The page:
Top 10 Weird Ways of Cremation of Dead Bodies Around The World

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A lot of things are considered before sending our loved ones into the unknown. The method and the way we choose to honor the deceased are majorly based upon our love, emotions, convictions and beliefs. Some of the burial methods are serene and simple while others are festive and over the top. So, here is a list of ten unique and interesting ways how people treat their dead which will help you to get a deeper insight of the traditional and cultural diversity of the world we live in especially when it comes to cremation.


1. Self Immolation (Sati)

Self Immolation

Sati also known as suttee is a funeral practice among some Indian communities where the wife of the deceased immolates herself on the pyre of her husband’s funeral. Goddess Dakshayani or Sati practiced it and since then it was expected out of every perfect wife. Later, this method became highly controversial and was banned several times. Even though some view it as a glorification towards the dead wife, measures were taken to stop this unfair practice. Following protests after each instance, the government has now passed laws against the practice, which now make it illegal to be bystander at an event of sati. The law makes no distinction between mere observers and active promoters of the event and all are believed to be held evenly guilty.


2. Promession


It is another modern and environment friendly way of burial, where the dead body is disposed by freeze drying. Derived from the word “Promise”, Swedish biologist Susanne Wiigh-Mäsak invented this process. The process involves freezing the body and placing it into nitrogen liquid to make it brittle, breaking the body into dust, drying the dust through vacuum and burying the dust in the living topsoil. The coffin becomes compost within 12 months. This inventive method has been acknowledged by the King of Sweden with an award and is practiced in more than 60 countries worldwide. The advantages of Promession than cremation are that they do not create pollution by direct emissions to the atmosphere, whereas cremation usually makes use of fossil gas like methane and releases carbon dioxide (CO2) and nitrogen oxide.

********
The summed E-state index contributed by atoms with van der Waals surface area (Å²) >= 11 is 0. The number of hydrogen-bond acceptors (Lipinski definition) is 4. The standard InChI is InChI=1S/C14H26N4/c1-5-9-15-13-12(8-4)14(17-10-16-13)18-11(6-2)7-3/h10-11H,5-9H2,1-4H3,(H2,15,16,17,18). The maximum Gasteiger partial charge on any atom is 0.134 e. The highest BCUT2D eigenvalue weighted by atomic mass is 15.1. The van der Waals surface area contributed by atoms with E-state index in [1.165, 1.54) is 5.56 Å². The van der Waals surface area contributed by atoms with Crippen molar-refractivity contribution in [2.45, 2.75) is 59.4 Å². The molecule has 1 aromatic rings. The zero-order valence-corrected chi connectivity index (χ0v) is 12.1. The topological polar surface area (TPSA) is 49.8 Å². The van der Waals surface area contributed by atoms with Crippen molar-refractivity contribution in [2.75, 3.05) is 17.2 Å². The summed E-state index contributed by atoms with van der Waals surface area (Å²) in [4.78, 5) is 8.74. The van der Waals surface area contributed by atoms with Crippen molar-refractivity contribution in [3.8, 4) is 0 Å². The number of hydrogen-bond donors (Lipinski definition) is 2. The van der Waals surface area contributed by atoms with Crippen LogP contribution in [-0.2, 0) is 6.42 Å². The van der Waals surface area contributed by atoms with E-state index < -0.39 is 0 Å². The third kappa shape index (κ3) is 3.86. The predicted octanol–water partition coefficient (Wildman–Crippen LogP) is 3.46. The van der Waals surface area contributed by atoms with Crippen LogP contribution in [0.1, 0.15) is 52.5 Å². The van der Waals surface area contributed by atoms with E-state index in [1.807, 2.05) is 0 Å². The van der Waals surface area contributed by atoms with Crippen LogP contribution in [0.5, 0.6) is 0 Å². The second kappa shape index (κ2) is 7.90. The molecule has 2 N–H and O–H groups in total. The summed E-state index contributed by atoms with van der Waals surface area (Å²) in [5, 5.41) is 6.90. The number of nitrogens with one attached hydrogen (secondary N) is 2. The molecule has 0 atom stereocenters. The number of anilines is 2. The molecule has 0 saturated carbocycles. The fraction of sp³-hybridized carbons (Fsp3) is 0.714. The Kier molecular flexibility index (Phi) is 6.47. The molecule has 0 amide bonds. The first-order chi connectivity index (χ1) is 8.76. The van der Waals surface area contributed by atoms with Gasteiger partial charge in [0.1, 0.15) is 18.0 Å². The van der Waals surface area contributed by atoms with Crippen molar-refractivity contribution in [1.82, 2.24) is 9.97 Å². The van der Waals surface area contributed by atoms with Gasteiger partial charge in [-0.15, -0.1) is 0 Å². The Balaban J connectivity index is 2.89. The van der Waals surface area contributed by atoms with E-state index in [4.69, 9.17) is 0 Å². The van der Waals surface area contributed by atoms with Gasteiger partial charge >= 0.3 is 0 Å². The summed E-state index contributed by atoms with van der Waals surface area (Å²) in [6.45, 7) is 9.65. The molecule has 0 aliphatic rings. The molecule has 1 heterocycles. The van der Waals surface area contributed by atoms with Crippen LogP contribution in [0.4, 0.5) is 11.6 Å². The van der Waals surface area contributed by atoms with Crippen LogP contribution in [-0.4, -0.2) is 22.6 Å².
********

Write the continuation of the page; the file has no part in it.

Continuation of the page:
3. Towers of Silence

Towers of silence

Dakhma, better known as towers of silence, is a Zoroastrian tradition, where the dead body is exposed to scavenging birds on a circular raised structure. To prevent the pollution of earth or fire the bodies of the dead are positioned on the top of a tower—a tower of silence—and exposed to the sun. After a year, the bones of the corpse are collected from the structure and placed in a pit. There are three parts of the roof structure divided into three rings. The outer ring is for men, middle one for women and the innermost is for the children. Zoroastrians believes that the death demon contaminates the whole body of the deceased and makes it unclean. Hence, it is a rule to dispose of the dead in a safe way.


4. Bog Bodies

Bog Bodies

Bog bodies are human corpse that has been naturally mummified inside a peat bog. The levels of preservation ranges from perfectly preserved to mere skeletons. Because of the environment having highly acidic water, low temperature, little oxygen, mummification process is achieved. In this method, bones also get dissolved due to the presence of acid in the peat. Many people find it tough to imagine that the dark bog bodies were once human beings full of flesh and blood. The only things that give a little idea of how these bog bodies looked during their life were remains of clothing, hair and facial reconstructions.


5. Memorial Diamonds

Memorial Diamonds

Somewhat similar to cremation art, memorial diamonds are created from the hair or ashes of the deceased. To create hair into diamonds, hair samples are subjected to a process where carbon is extracted which is then transformed to diamonds under high pressure and high temperature. When cremated remains are used, carbon is extracted in a gaseous form. Introduced by LifeGem, this method has gained popularity in many countries including Japan, United States, Switzerland and many more.


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